Date of Award

7-26-2010

Document Type

Thesis

Degree Name

Medical Doctor (MD)

First Advisor

Jonathan Grauer

Abstract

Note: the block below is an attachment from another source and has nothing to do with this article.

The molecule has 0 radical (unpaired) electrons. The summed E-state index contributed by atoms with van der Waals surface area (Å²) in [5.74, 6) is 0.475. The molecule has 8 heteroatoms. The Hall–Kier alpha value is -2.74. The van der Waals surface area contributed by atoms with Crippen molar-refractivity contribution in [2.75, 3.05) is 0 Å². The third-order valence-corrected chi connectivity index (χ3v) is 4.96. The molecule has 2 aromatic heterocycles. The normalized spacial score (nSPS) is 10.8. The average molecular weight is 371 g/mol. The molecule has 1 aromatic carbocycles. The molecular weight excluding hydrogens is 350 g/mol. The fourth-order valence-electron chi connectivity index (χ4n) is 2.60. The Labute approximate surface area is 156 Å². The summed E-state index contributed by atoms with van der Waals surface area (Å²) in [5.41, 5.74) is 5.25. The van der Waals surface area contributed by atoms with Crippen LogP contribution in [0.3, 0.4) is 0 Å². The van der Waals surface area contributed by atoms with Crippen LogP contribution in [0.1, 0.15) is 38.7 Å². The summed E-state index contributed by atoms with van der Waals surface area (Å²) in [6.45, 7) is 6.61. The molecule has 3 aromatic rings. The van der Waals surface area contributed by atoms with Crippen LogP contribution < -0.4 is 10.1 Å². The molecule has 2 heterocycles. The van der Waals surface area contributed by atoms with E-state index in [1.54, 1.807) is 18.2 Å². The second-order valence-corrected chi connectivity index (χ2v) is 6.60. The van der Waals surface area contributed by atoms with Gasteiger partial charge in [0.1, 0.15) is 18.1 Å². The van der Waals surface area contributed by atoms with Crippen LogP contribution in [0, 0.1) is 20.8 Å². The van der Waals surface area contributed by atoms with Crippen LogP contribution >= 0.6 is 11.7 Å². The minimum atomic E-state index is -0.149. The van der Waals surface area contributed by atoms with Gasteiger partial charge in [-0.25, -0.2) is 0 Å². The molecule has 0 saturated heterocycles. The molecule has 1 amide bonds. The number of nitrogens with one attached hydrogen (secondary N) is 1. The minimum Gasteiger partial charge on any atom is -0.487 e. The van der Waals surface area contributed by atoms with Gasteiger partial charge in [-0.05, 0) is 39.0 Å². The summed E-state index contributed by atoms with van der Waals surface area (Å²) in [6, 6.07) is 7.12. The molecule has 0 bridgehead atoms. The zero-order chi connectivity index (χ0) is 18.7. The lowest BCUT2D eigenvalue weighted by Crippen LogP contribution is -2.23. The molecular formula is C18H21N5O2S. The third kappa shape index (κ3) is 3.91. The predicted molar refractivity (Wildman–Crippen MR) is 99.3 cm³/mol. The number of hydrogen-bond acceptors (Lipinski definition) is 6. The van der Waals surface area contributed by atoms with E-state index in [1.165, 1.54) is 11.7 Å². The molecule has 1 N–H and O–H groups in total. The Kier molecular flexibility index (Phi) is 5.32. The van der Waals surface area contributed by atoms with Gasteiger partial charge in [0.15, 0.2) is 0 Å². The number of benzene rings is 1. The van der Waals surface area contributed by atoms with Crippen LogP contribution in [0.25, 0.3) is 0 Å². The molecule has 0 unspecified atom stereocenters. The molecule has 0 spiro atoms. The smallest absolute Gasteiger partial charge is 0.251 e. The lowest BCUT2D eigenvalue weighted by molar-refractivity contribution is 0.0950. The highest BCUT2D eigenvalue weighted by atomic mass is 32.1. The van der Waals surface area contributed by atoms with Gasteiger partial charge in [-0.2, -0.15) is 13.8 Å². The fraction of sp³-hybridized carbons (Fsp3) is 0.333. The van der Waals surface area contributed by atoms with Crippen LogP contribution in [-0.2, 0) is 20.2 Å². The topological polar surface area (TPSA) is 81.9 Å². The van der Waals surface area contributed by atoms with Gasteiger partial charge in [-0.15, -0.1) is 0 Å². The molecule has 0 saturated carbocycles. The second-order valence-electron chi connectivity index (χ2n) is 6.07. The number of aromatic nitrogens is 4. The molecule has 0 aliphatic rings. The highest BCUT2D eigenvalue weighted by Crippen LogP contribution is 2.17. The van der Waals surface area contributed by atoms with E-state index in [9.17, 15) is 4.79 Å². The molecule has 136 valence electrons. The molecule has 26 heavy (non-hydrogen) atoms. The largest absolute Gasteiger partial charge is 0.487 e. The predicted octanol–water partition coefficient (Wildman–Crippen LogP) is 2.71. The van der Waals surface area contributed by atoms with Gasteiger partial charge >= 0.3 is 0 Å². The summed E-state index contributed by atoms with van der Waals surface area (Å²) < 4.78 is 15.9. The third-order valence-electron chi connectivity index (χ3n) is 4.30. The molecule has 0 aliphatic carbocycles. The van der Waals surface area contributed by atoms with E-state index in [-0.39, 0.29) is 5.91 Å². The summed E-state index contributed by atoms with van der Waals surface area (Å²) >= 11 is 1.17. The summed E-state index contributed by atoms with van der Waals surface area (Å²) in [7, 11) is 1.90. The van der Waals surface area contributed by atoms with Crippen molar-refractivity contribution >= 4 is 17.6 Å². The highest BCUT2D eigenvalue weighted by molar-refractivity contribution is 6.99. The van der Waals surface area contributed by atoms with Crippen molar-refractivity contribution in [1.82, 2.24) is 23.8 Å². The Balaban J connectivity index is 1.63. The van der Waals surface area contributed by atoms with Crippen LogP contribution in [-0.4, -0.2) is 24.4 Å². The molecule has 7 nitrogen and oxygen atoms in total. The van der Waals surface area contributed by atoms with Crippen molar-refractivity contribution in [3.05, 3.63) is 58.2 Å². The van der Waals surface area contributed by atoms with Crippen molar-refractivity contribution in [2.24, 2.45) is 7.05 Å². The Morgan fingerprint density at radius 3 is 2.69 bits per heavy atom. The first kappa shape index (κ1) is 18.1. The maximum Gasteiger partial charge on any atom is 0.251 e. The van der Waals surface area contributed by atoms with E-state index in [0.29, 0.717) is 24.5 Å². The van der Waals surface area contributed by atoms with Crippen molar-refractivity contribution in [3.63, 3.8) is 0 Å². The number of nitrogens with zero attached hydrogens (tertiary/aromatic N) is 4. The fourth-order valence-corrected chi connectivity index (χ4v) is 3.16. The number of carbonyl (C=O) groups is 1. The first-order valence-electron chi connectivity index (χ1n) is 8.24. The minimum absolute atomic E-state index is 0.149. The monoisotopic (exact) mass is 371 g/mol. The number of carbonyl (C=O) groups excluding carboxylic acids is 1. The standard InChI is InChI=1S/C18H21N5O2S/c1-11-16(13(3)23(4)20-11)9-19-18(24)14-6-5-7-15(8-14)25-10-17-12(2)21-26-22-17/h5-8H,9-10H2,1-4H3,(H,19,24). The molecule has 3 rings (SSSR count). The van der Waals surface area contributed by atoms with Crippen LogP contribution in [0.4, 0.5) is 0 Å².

Study Design: Biomechanical studies of the range of motion (ROM) of the spine in asymptomatic subjects. Objective: To define a normative data set for functional ROM of the cervical and lumbar spine and to evaluate how several common cervical and lumbar orthoses impact full, active and functional ROM of the spine. Summary of Background Data: Spinal ROM is critical to normal function in daily tasks. Previous studies have focused primarily on the maximum ROM of the spine (full, active ROM). Functional ROM, the motion used while performing activities of daily living (ADLs), is typically much less than full, active ROM and may be a more clinically useful measure. However, there have been few studies that have evaluated functional ROM in asymptomatic subjects or in subjects wearing braces. Methods: Electrogoniometers were attached to the subjects and used to continuously record the full, active and functional cervical and lumbar ROM of 60 asymptomatic subjects during 15 ADLs. Additionally, 10 additional subjects were selected to evaluate how two cervical orthoses (a soft and rigid neck collar) and 3 lumbar orthoses (a soft corset, a semi-rigid off-the-shelf lumbosacral orthosis [LSO], and a custom molded LSO) affected cervical and lumbar ROM. Results: Normative lumbar and cervical functional ROM was significantly less than full, active ROM. Cervical and lumbar orthoses demonstrate varying degrees of restriction of full, active ROM. However, they are capable of restricting functional ROM at levels below what is possible by physically restraining head motion indicating that during ADLs spinal orthoses act as proprioceptive aids to guide patients to restrict motion further than the mechanical constraint they provide. Conclusions: These studies are some of the first to evaluate functional ROM in the spine. The normative data provides a picture of how much spinal motion is needed during ADLs. The bracing studies demonstrate how orthoses can act as proprioceptive aids to encourage the patient to self limit their own motion. It is possible that in certain, non-traumatic, settings (such a post-operatively when internal fixation is generally utilized), less rigid braces may be appropriately considered to minimize patient discomfort, increase wear compliance, and decrease durable medical equipment costs.

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